Turnbaugh PJ, Ley RE, Hamady M, Fraser-Liggett CM, Knight R, Gordon JI
Nature449p804-10(2007 Oct 18)
The Marshall PathogenesisA description for how chronic inflammatory diseases originate and develop., upon which the Marshall ProtocolA curative medical treatment for chronic inflammatory disease. Based on the Marshall Pathogenesis. is grounded, is a description for how bacteria interfere with the innate immune responseThe body's first line of defense against intracellular and other pathogens. According to the Marshall Pathogenesis the innate immune system becomes disabled as patients develop chronic disease.. These pathogens survive and reproduce by disrupting the Vitamin D Nuclear ReceptorA nuclear receptor located throughout the body that plays a key role in the innate immune response., an evolutionarily consistent mechanism for survival, which leads to the development of chronic inflammatory diseases. Because these diseases are fundamentally bacterial in nature, the conditions are referred to as the “Th1 diseasesThe chronic inflammatory diseases caused by bacterial pathogens..” The Marshall Pathogenesis is supported by an emerging array of evidence, including clinical evidence, evolutionary evidence, some in silicoExperiment technique performed on computer or via computer emulation. data, and environmental sampling studies.
Main article: Microbes in the human body
According to a recent National Institutes of Health (NIH) estimate, 90% of cells in the human body are bacterial, fungal, or otherwise non-human.1) Although many have concluded that bacteria surely enjoy a commensal relationship with their human hosts, only a fraction of the human microbiotaThe bacterial community in the human body. Many species in the microbiota contribute to the development of chronic disease. has been characterized, much less identified. The sheer number of non-human genes represented by the human microbiota – there are millions in our “extended genome”2) compared to the nearly 23,000 in the human genome – implies we have just begun to fathom the full extent to which bacteria work to facilitate their own survival. 3)
The NIH's ongoing initiative, the Human MicrobiomeThe bacterial community in the human body. Many species in the microbiota contribute to the development of chronic disease. Project, aspires to catalog the human microbiome, also referred to as the human metagenome. Emerging insights from environmental sampling studies have shown, for example, that in vitroA technique of performing a given procedure in a controlled environment outside of a living organism - usually a laboratory. based methods for culturing bacteria have drastically underrepresented the size and diversity of bacterial populations. One environmental sample of human hands found 100 times more species than had previously been detected using purely culture-based methods. Another study which also employed high throughput genomic sequencing discovered high numbers of hydrothermal vent eubacteria on prosthetic hip joints, a species once thought only to persist in the depths of the ocean.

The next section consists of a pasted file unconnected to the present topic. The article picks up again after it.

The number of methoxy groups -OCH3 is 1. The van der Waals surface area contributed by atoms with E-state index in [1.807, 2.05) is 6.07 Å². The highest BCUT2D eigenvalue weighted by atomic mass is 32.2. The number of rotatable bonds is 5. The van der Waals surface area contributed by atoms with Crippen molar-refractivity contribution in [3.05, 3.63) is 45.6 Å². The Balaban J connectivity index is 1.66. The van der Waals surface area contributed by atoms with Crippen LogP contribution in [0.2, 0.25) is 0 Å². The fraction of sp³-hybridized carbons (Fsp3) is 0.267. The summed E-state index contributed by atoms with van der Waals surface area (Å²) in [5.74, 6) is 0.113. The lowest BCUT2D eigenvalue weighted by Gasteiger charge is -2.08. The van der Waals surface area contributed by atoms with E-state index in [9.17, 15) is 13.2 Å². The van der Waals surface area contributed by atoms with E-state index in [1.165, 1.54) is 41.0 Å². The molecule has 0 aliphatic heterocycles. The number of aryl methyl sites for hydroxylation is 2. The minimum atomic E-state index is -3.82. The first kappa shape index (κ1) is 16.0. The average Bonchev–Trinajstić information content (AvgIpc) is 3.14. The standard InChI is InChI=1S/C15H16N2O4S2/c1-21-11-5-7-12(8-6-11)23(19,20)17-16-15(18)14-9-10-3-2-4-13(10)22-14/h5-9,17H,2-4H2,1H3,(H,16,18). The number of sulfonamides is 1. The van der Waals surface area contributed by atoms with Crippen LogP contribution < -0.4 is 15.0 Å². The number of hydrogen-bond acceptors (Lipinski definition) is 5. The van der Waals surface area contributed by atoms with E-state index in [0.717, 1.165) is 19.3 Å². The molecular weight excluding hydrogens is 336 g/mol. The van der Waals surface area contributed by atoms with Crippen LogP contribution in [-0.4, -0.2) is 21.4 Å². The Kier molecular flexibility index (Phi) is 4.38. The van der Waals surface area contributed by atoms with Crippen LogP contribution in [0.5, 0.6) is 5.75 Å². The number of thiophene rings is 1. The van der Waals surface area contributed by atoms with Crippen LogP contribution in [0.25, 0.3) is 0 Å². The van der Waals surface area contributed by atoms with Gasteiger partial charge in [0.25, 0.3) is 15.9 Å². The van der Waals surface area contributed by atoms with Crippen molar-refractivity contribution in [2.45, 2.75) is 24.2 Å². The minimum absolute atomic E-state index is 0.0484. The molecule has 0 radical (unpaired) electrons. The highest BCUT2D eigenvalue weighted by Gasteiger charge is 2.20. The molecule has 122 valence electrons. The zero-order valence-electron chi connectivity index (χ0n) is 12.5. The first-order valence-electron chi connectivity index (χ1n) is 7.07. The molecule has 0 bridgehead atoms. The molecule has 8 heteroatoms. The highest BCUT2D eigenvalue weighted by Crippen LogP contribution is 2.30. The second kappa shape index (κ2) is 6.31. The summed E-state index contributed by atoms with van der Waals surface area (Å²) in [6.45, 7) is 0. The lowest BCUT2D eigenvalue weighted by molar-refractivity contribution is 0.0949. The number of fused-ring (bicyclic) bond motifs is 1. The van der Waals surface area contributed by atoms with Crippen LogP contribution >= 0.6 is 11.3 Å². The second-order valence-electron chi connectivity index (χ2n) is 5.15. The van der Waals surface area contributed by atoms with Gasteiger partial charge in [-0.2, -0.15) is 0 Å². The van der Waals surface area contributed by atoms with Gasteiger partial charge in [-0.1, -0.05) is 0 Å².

Main article: Th1 Spectrum Disorder
Th1 Spectrum DisorderThe overlap of different disease symptoms in different patients with similar diagnoses - caused by the fact that any one bacterial species can contribute to numerous disease states. refers to the group of chronic inflammatory diseases, which are hypothesized to be caused by the Th1 pathogens, a microbiota of bacteria which include L-form, biofilm, and intracellular bacterial forms. Although the exact species and forms of bacteria, as well as the location and extent of the infection, vary between one patient suffering from chronic disease and the next, the disease process is common: bacterial pathogens persist and reproduce by disabling the innate immune response.
Although patients who become infected with the Th1 pathogens are given a variety of diagnoses, there are often no clear cut distinctions between one disease and the next. Rather, symptoms frequently overlap creating a spectrum of illness in which diseases are more connected to one another than mutually exclusive disease states.
The evidence that chronic disease is ultimately a spectrum disorder with a common cause includes:
Main article: Science behind vitamin D
A number of studies have suggested that patients with chronic inflammatory diseases are deficient in 25-hydroxyvitamin D (25-DThe vitamin D metabolite widely (and erroneously) considered best indicator of vitamin D "deficiency." Inactivates the Vitamin D Nuclear Receptor. Produced by hydroxylation of vitamin D3 in the liver.) and that consuming greater quantities of vitamin D, which further elevates 25-D levels, alleviates disease symptoms.
Some years ago, molecular biology identified 25-D as a secosteroid. Secosteroids would typically be expected to depress inflammation, which is in line with the reports of short-term symptomatic improvement. The simplistic first-order mass-action model used to guide the early vitamin studies is now giving way to a more complex description of action.
When active, the Vitamin D nuclear receptor (VDR) affects transcription of at least 913 genes and impacts processes ranging from calcium metabolism to expression of key antimicrobial peptides. Additionally, recent research on the Human Microbiome shows that bacteria are far more pervasive than previously thought, dramatically increasing the possibility that the spectrum of chronic diseases is bacterial in origin.
Emerging molecular evidence suggests that symptomatic improvements among those administered vitamin D is the result of 25-D’s ability to temper bacterial-induced inflammation by slowing VDR activity. While this results in short-term palliation, persistent pathogens that influence disease progression proliferate over the long-term.